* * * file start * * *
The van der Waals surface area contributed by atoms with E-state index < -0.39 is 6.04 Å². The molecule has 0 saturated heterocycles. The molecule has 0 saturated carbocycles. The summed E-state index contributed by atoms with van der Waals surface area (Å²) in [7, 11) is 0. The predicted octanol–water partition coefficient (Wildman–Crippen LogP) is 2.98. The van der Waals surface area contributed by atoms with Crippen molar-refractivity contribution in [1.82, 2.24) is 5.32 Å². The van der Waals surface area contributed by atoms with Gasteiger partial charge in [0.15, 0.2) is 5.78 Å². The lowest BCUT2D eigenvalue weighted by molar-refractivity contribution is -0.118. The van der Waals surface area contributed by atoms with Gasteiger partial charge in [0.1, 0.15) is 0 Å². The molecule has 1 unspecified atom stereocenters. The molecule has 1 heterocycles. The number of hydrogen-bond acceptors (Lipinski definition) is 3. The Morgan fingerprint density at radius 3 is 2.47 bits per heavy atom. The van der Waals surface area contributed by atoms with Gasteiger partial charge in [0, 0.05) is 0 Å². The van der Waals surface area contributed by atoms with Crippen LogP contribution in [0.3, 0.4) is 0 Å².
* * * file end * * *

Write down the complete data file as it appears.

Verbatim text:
The van der Waals surface area contributed by atoms with E-state index < -0.39 is 6.04 Å². The molecule has 0 saturated heterocycles. The molecule has 0 saturated carbocycles. The summed E-state index contributed by atoms with van der Waals surface area (Å²) in [7, 11) is 0. The predicted octanol–water partition coefficient (Wildman–Crippen LogP) is 2.98. The van der Waals surface area contributed by atoms with Crippen molar-refractivity contribution in [1.82, 2.24) is 5.32 Å². The van der Waals surface area contributed by atoms with Gasteiger partial charge in [0.15, 0.2) is 5.78 Å². The lowest BCUT2D eigenvalue weighted by molar-refractivity contribution is -0.118. The van der Waals surface area contributed by atoms with Gasteiger partial charge in [0.1, 0.15) is 0 Å². The molecule has 1 unspecified atom stereocenters. The molecule has 1 heterocycles. The number of hydrogen-bond acceptors (Lipinski definition) is 3. The Morgan fingerprint density at radius 3 is 2.47 bits per heavy atom. The van der Waals surface area contributed by atoms with Gasteiger partial charge in [0, 0.05) is 0 Å². The van der Waals surface area contributed by atoms with Crippen LogP contribution in [0.3, 0.4) is 0 Å².